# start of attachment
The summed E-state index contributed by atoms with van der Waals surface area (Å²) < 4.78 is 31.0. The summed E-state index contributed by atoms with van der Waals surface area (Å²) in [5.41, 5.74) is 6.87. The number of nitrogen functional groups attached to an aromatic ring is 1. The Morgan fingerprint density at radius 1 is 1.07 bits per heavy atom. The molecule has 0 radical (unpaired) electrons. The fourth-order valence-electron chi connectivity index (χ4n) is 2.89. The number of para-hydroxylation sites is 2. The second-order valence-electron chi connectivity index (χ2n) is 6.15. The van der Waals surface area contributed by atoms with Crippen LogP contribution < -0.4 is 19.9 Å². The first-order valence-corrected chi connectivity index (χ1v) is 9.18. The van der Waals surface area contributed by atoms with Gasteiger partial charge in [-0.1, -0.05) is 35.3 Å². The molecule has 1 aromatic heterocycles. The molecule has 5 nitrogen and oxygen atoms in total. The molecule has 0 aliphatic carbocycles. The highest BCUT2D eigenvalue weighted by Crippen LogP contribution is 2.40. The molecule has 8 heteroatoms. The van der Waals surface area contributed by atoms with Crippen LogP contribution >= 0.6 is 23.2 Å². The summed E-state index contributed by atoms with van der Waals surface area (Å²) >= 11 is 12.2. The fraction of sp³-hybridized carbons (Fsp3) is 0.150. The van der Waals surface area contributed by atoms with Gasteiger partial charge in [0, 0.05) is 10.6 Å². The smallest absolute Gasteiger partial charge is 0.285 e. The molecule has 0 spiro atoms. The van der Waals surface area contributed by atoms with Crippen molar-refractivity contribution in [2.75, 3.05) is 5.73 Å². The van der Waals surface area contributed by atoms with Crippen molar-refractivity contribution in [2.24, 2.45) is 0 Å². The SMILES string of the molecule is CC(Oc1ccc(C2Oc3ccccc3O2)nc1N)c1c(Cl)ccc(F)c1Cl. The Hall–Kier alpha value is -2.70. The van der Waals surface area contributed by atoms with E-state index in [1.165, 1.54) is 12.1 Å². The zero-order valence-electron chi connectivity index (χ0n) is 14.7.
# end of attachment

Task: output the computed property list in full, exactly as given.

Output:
The summed E-state index contributed by atoms with van der Waals surface area (Å²) < 4.78 is 31.0. The summed E-state index contributed by atoms with van der Waals surface area (Å²) in [5.41, 5.74) is 6.87. The number of nitrogen functional groups attached to an aromatic ring is 1. The Morgan fingerprint density at radius 1 is 1.07 bits per heavy atom. The molecule has 0 radical (unpaired) electrons. The fourth-order valence-electron chi connectivity index (χ4n) is 2.89. The number of para-hydroxylation sites is 2. The second-order valence-electron chi connectivity index (χ2n) is 6.15. The van der Waals surface area contributed by atoms with Crippen LogP contribution < -0.4 is 19.9 Å². The first-order valence-corrected chi connectivity index (χ1v) is 9.18. The van der Waals surface area contributed by atoms with Gasteiger partial charge in [-0.1, -0.05) is 35.3 Å². The molecule has 1 aromatic heterocycles. The molecule has 5 nitrogen and oxygen atoms in total. The molecule has 0 aliphatic carbocycles. The highest BCUT2D eigenvalue weighted by Crippen LogP contribution is 2.40. The molecule has 8 heteroatoms. The van der Waals surface area contributed by atoms with Crippen LogP contribution >= 0.6 is 23.2 Å². The summed E-state index contributed by atoms with van der Waals surface area (Å²) >= 11 is 12.2. The fraction of sp³-hybridized carbons (Fsp3) is 0.150. The van der Waals surface area contributed by atoms with Gasteiger partial charge in [0, 0.05) is 10.6 Å². The smallest absolute Gasteiger partial charge is 0.285 e. The molecule has 0 spiro atoms. The van der Waals surface area contributed by atoms with Crippen molar-refractivity contribution in [2.75, 3.05) is 5.73 Å². The van der Waals surface area contributed by atoms with Crippen molar-refractivity contribution in [2.24, 2.45) is 0 Å². The SMILES string of the molecule is CC(Oc1ccc(C2Oc3ccccc3O2)nc1N)c1c(Cl)ccc(F)c1Cl. The Hall–Kier alpha value is -2.70. The van der Waals surface area contributed by atoms with E-state index in [1.165, 1.54) is 12.1 Å². The zero-order valence-electron chi connectivity index (χ0n) is 14.7.